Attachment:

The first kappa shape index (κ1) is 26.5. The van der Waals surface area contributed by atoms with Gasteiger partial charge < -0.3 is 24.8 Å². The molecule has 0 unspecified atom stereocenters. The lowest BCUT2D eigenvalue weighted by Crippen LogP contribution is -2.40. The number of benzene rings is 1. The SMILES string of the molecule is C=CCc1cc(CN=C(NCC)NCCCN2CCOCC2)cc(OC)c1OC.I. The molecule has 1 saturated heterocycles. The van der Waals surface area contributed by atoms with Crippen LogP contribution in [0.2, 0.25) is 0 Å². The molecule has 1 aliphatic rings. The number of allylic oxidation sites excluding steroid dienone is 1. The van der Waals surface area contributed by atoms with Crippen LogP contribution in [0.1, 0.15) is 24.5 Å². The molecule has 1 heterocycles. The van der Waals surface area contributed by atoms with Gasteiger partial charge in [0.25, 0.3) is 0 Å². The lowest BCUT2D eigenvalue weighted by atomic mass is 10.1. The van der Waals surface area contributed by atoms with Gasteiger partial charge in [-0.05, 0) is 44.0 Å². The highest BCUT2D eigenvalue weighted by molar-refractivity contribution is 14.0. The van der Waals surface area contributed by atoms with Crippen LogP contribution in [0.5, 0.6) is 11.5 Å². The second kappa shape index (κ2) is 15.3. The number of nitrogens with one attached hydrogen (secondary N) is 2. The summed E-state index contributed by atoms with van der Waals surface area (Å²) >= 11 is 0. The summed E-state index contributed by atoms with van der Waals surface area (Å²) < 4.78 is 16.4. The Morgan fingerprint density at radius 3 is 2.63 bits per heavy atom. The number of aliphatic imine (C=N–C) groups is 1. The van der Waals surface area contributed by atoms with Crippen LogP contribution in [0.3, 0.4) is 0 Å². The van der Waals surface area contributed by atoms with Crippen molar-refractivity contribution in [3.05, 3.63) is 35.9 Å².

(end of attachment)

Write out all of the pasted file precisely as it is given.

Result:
The first kappa shape index (κ1) is 26.5. The van der Waals surface area contributed by atoms with Gasteiger partial charge < -0.3 is 24.8 Å². The molecule has 0 unspecified atom stereocenters. The lowest BCUT2D eigenvalue weighted by Crippen LogP contribution is -2.40. The number of benzene rings is 1. The SMILES string of the molecule is C=CCc1cc(CN=C(NCC)NCCCN2CCOCC2)cc(OC)c1OC.I. The molecule has 1 saturated heterocycles. The van der Waals surface area contributed by atoms with Crippen LogP contribution in [0.2, 0.25) is 0 Å². The molecule has 1 aliphatic rings. The number of allylic oxidation sites excluding steroid dienone is 1. The van der Waals surface area contributed by atoms with Crippen LogP contribution in [0.1, 0.15) is 24.5 Å². The molecule has 1 heterocycles. The van der Waals surface area contributed by atoms with Gasteiger partial charge in [0.25, 0.3) is 0 Å². The lowest BCUT2D eigenvalue weighted by atomic mass is 10.1. The van der Waals surface area contributed by atoms with Gasteiger partial charge in [-0.05, 0) is 44.0 Å². The highest BCUT2D eigenvalue weighted by molar-refractivity contribution is 14.0. The van der Waals surface area contributed by atoms with Crippen LogP contribution in [0.5, 0.6) is 11.5 Å². The second kappa shape index (κ2) is 15.3. The number of nitrogens with one attached hydrogen (secondary N) is 2. The summed E-state index contributed by atoms with van der Waals surface area (Å²) >= 11 is 0. The summed E-state index contributed by atoms with van der Waals surface area (Å²) < 4.78 is 16.4. The Morgan fingerprint density at radius 3 is 2.63 bits per heavy atom. The number of aliphatic imine (C=N–C) groups is 1. The van der Waals surface area contributed by atoms with Crippen LogP contribution in [0.3, 0.4) is 0 Å². The van der Waals surface area contributed by atoms with Crippen molar-refractivity contribution in [3.05, 3.63) is 35.9 Å².